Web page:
Tall, dark and handsome– those words may describe actor Henry Simmons, who plays Detective Baldwin Jones on the highly watched ABC drama NYPD Blue, but they certainly don’t do him any justice. The Connecticut native, who describes himself as loyal, passionate, and fun, deeply identifies with his character on NYPD Blue. “He shares some of the characteristics that I have. He’s a strong individual who’s sensitive, very honest, chivalrous, {and} very committed to his job,” 30-something Simmons says.
However, this fraternal twin (he has a twin sister), who is an absolute sweetheart, is more than just a piece of eye candy. He went from working at a financial company to acting and producing. (He produced and starred in a four-character play titled Sure, in California this summer.) Simmons has done a little bit of everything and seems to have no regrets. “A lot of times to get to a certain level you might have to compromise,” says Simmons. “But I just cannot do something that I am not going to be proud of.”
And he should be proud. Simmons has built a sizeable following and his role on NYPD Blue {which has received a total of 82 Emmy nominations and 19 wins so far in its nearly 10-year run} has added to the cast’s diversity and allowed more positive portrayals of brothers on television.
ESSENCE.com managed to snatch Henry away from the set for a moment to discuss the new season of NYPD Blue, his sex-symbol status and what he considers his most challenging role.
Your new season starts Tuesday, Sept. 24 at 10 p.m. EST, and I hear ABC has produced a special commemoration for the show’s 10th season and 200th episode, which will air at 9 p.m. EST on the same day. Congrats! So, what can sisters expect from your character this season?

I think he is going to get involved with another woman, besides Garcelle’s character {Assistant District Attorney Valerie Haywood}. So there is going to be a little bit of conflict there. Baldwin’s got his hands full. I know they are going in that direction, I don’t know how it is going to be resolved, but I know there is going to be conflict. So I think there is going to be a bit of a {love}] triangle.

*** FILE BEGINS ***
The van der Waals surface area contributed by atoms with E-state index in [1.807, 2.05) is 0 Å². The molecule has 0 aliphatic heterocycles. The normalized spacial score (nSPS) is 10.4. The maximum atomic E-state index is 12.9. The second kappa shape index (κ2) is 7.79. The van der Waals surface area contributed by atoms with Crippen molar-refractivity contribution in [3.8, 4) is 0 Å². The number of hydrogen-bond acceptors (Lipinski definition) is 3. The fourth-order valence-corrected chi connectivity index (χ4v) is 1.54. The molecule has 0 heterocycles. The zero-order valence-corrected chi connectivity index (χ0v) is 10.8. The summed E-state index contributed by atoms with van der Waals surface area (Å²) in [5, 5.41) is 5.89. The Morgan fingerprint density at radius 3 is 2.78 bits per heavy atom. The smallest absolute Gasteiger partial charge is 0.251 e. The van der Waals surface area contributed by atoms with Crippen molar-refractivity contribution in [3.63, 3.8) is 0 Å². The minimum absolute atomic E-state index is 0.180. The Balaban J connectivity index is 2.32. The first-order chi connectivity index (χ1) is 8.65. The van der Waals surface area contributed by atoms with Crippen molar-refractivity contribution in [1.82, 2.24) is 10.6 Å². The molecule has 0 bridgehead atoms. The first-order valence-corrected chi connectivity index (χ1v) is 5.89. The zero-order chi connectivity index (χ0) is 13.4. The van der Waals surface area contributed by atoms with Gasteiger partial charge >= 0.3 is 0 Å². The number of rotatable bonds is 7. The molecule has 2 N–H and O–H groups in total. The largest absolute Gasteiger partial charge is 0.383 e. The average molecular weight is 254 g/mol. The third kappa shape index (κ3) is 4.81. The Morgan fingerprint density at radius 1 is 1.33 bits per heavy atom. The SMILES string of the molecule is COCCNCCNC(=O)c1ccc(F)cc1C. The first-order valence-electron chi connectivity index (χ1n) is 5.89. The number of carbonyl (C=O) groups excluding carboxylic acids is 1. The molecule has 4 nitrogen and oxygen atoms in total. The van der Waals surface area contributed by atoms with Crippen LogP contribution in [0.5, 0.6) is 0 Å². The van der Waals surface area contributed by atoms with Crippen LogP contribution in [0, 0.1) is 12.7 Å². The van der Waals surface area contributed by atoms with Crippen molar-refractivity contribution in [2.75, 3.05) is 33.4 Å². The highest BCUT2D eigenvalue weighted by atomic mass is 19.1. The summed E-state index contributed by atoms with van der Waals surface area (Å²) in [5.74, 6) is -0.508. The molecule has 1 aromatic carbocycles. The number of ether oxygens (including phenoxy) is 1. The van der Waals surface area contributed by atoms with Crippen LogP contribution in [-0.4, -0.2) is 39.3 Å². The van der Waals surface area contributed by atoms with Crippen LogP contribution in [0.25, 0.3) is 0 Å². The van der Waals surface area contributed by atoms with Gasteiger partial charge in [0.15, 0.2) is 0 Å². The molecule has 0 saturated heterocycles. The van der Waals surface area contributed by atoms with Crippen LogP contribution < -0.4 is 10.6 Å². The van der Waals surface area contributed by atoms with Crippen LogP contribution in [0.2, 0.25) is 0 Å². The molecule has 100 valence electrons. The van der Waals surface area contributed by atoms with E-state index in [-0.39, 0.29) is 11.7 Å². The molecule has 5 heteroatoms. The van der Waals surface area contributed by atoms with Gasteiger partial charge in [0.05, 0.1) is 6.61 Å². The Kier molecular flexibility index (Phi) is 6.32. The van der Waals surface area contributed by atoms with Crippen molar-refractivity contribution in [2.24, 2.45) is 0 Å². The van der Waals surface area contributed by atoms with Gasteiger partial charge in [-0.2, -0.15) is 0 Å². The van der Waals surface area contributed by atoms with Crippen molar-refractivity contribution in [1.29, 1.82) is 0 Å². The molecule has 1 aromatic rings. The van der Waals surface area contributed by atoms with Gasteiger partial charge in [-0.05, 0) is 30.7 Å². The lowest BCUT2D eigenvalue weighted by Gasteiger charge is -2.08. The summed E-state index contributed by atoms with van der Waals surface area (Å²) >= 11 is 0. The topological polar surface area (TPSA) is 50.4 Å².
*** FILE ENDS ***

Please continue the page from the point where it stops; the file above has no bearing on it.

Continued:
Your show broaches many serious topics. Is there always a somber tone on the set or do you clown around sometimes?

Yeah, we’re pretty loose, {but} not all the time. We take our jobs seriously. But, because of the subject matter that we deal with, we {try to}] keep each other laughing. Sometimes Esai {Morales} and I will be like little grade school kids throwing things at each other. {laughs}]. Oh, I can think of one {time specifically}. Garcelle and I had a love scene last year. And you know when you do a love scene it’s a little uncomfortable because you have so many people around and you are practically naked while you are doing this intimate scene with someone. Well, to break the ice, I guess, right in the first take as Garcelle and I moved in to embraced each other, and just as we were about to kiss, the crew had rigged a boom box and over the loudspeaker. They had Marvin Gaye’s “Let’s Get It On” blasting and everyone just started laughing. It made it on to our gag reel.

TV Guide recently selected you as one of its 25 sexiest people. How does it feel to be a sex symbol?
I am glad everyone agrees with me {laughs}]. Nah, I am just kidding. I don’t know. I don’t see it honestly. I am just doing my job. I mean it’s flattering, don’t get me wrong, but I see it as more of a compliment to my parents than me. I don’t look in the mirror and say, gosh, you’re a sex symbol. I don’t do any of that stuff. But you know the thing is, when people say that type of stuff, you listen to it with a smile. But you don’t take it seriously because when you start taking that stuff seriously that’s when you become more focused on your looks and you get away from what it’s really all about-and for me its acting.

What would be the most challenging role for you to play?

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I have always dreamed about {playing} Othello. Shakespeare has so many complexities and depth. With Shakespeare there isn’t a great deal of subtlety. They {characters} verbalize exactly what they are feeling and it’s still compelling. The thing that draws me to Othello is not only the conflict that he goes through {but} the conflicts because of race and how people may look at him and jealousy. It’s timeless. There is a strong character in Othello. I just really want to do that play.

If you weren’t acting, what would you be doing?

You know what someone told me a long time ago– if you can figure out something else you want to do besides acting then go do it. Acting is so demanding and so tough. You get rejected so often that it wears on people. So if you have a backup plan, than eventually you are going to go do it. So I can’t see myself doing anything else. This is what I love.